Research – Duck Rabbit

As I had shown an interest in making a documentary, it was a great opportunity to hear from two industry professionals from the company DuckRabbit who are commissioned by organisations to make short documentaries. They described the process as fast-paced video making, generating short documentaries at to keep up with society and current trends, which complimented the approach I am taking for my Final Major Project. I don’t have the desired amount of time to complete this video documentary as well as I wish, so I have to adapt to the situation and aim to produce content efficiently. Their process is mainly making films that are commissioned by other organisations, this means the organisation works well as a business model as there always be the funding to make a specific film.

Oli from DuckRabbit showed us his first ‘duckrabbit’ film which was commissioned to encourage more people to consider a career in engineering. I noticed that the style of this video was very engaging and quite fast-paced, which matched the subject who was of a younger age. The whole effect of this editing and shooting process was that the subject appeared to be so enthusiastic about her future in engineering, the speed of the film appeared to reflect and signify a child who’s found this amazing thing and wants to get all their ideas out at once so you could share in it too.

The second film we were shown was more serious, meant to introduce the viewer in other people’s stories who have had a very different life. There were two films in this section, one of which we were shown in the session and the other which I researched afterwards because I found the first one so effective.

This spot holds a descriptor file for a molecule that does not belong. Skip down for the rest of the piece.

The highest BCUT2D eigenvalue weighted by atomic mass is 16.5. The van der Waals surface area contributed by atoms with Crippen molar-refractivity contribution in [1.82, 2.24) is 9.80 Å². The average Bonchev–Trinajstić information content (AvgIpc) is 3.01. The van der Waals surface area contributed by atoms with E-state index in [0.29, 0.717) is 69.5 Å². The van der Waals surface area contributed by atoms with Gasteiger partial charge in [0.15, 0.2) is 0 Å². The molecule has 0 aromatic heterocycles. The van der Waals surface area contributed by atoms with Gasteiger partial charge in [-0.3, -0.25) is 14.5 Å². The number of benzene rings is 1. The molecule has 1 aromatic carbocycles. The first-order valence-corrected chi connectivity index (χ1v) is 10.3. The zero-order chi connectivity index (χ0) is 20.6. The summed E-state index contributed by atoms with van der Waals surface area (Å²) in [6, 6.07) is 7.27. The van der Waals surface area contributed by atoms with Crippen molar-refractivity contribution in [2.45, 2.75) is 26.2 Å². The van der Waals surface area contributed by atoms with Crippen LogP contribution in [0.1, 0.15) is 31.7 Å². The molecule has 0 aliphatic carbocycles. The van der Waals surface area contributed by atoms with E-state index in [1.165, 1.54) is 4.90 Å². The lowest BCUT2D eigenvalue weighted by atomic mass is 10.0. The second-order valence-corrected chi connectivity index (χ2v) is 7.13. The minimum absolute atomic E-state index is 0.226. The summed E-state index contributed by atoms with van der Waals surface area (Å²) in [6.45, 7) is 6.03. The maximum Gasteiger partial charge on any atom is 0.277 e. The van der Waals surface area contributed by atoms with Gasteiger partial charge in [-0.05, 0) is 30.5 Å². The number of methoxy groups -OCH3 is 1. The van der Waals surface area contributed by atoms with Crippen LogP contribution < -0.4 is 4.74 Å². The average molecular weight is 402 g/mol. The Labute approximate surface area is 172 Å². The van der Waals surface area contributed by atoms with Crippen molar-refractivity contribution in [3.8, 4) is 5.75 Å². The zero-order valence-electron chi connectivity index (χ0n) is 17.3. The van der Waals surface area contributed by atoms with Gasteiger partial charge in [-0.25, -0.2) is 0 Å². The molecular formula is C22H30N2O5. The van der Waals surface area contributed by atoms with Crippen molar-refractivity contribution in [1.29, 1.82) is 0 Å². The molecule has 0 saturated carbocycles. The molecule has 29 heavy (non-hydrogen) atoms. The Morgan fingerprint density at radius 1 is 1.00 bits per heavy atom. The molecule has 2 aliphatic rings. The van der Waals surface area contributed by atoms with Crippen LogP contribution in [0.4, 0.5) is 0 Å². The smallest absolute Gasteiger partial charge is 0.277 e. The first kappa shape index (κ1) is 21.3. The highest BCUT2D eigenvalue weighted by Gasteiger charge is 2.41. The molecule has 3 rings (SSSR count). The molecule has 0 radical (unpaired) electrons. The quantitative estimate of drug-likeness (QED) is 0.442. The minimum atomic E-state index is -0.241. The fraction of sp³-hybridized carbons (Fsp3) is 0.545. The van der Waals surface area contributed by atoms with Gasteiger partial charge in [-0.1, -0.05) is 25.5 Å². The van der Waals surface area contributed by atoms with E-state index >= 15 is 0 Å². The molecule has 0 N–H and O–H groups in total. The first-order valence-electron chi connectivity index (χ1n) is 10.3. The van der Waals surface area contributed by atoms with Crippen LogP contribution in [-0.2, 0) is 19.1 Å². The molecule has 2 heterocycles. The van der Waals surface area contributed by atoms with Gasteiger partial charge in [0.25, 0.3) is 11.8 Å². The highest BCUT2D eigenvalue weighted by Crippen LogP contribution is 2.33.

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Some To Kill was the first film we were shown, about this individual who grew up in a conflicted household which then left him in a negative state of mind when growing up. He found a cause in the Neo Nazi beliefs and invested in them, committing to them completely by taking up the horrific task of killing a vast amount of people in various different ways. However despite this his family still accept him and he begins to come to terms with the extreme acts he has committed and that there is an alternative choice. The aesthetic of this video is so strong, with extreme detail and clarity in the shots of the subject. The fact you can see all the lines and pores creates the impression that you are being allowed to see all of him in both body and mind. The strength created by the framing and composition implies that the individual you are hearing from has great capability, then as your hear what he has done you realise that this capacity is for both good and bad. However the friendly first impression you get of him at the beginning of the documentary invests in the idea that he is a good person overall, that this is not the face of a bad person. Various signifiers come into effect in the ending sequence, where the subject takes a journey out into the environment and walked off into the distance, we as the viewer believe that this distance symbolises his new journey and new beginnings. There is a good sense of closure to this documentary despite the serious nature of the content, it is consumable, but at the same time it makes a great impact. This is a feat I think is extremely hard for a short documentary to complete, to go into enough detail to teach the viewer whilst keeping the aesthetic and pace of the actual moving image piece quick and engaging.